Perhaps one of our insulin members will jump in here & explain better than I can.

Thanks, I'm having to relearn everything.
 

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Oooooh, Niacin.

I HATE Niacin. I might not even have gotten a DIAGNOSIS, without Niacin.

I just came off a month of trying to control my BGs while AGAIN taking Niacin -- at MY OWN request, because it raised my HDL in the past. Supposedly you can adjust to it over time, but there was no evidence I was going to improve. Maybe with a VERY low dose, and SLOWLY ramping up? But it was terribly frustrating and I will not try it again!

There are certain statins that also raise HDL -- you might ask to try one of those, instead ...
 

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Niacin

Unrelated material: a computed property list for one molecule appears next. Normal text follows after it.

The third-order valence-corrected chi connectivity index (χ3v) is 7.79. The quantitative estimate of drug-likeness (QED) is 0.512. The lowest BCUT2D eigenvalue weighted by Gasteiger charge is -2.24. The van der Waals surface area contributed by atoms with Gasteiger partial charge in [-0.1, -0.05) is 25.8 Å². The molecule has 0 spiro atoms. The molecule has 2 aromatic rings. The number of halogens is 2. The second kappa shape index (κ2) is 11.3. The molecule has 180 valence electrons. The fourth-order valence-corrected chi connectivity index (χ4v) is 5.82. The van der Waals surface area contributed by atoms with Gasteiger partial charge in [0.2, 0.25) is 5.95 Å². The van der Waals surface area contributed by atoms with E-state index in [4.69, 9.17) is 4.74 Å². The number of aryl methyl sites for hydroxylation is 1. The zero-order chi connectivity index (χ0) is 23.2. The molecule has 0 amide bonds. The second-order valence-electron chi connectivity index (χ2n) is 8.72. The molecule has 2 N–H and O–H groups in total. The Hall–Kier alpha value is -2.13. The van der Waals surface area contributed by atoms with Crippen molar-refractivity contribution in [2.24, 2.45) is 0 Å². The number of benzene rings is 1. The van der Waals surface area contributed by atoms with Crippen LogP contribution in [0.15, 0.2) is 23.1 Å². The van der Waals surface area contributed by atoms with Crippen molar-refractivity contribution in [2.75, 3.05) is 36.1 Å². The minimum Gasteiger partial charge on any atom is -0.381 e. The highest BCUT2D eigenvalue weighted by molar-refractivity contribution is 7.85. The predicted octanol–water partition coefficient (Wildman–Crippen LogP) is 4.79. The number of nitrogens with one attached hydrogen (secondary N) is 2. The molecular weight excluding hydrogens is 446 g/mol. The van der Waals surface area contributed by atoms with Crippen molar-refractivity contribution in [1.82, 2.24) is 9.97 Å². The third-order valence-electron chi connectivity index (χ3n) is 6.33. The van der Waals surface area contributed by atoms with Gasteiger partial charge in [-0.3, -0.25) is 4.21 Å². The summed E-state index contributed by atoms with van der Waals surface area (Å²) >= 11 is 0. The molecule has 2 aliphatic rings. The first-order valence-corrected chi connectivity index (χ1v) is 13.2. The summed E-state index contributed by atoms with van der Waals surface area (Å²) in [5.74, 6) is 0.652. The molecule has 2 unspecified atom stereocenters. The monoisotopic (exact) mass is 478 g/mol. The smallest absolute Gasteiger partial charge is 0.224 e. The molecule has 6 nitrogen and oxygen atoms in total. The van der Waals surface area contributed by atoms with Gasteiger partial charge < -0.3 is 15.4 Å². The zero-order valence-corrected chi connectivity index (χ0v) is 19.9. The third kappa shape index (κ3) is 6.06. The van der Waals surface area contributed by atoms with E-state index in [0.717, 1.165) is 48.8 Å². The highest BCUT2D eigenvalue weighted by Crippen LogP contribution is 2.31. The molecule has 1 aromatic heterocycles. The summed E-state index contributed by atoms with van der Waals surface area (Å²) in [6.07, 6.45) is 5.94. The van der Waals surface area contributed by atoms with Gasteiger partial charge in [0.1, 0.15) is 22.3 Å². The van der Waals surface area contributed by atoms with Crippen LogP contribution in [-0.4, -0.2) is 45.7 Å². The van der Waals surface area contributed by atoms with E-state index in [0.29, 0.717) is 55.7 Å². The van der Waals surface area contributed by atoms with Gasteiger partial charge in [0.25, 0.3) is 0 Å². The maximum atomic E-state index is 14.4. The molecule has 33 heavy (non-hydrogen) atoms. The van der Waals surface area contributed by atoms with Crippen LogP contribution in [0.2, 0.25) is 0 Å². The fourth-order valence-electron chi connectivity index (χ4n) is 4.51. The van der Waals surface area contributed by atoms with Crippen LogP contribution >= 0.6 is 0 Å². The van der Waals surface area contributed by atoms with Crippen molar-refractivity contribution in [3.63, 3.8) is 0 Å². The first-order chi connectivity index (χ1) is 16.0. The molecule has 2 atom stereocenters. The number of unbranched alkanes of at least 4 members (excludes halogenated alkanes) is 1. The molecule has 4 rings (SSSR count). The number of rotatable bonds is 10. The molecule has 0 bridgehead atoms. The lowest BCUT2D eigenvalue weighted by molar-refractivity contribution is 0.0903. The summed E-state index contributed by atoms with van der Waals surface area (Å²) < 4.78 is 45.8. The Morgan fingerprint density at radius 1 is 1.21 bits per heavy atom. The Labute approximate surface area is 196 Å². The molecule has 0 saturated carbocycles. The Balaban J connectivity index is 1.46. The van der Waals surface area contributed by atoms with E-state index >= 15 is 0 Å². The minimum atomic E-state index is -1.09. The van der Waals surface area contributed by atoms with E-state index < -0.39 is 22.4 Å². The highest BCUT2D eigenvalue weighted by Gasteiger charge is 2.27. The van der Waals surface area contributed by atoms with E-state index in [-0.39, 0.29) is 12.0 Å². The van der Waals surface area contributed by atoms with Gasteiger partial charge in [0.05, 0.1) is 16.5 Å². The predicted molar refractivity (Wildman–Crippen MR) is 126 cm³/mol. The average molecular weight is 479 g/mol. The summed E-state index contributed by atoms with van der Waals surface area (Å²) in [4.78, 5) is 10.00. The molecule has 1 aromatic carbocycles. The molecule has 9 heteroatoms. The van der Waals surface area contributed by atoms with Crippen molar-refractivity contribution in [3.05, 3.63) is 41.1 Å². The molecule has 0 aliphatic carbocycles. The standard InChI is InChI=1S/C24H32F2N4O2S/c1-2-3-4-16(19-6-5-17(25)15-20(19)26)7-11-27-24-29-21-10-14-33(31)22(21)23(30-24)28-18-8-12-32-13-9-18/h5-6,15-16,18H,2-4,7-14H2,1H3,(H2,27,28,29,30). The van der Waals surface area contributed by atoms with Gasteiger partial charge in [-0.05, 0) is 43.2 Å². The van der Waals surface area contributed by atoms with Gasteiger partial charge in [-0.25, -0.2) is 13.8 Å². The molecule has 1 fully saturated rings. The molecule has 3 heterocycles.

Oooooh, Niacin.

I HATE Niacin. I might not even have gotten a DIAGNOSIS, without Niacin.

I just came off a month of trying to control my BGs while AGAIN taking Niacin -- at MY OWN request, because it raised my HDL in the past. Supposedly you can adjust to it over time, but there was no evidence I was going to improve. Maybe with a VERY low dose, and SLOWLY ramping up? But it was terribly frustrating and I will not try it again!

There are certain statins that also raise HDL -- you might ask to try one of those, instead ...

I bought some flush free Niacin before I read that it reduces the effectiveness of insulin. Niacin is supposed to be good for cholesterol. I need to raise my HDL about 14 points. I take Zocor for high cholesterol and high triglycerides. My doctor told me that low HDL can be genetic. In the past a doctor added Zetia to my statin med. It didn't help.
 

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Yes, I am pretty sure it is genetic -- have been monitored since < 35! My Trigs never were high ....

The slow release stuff is more hepatotoxic!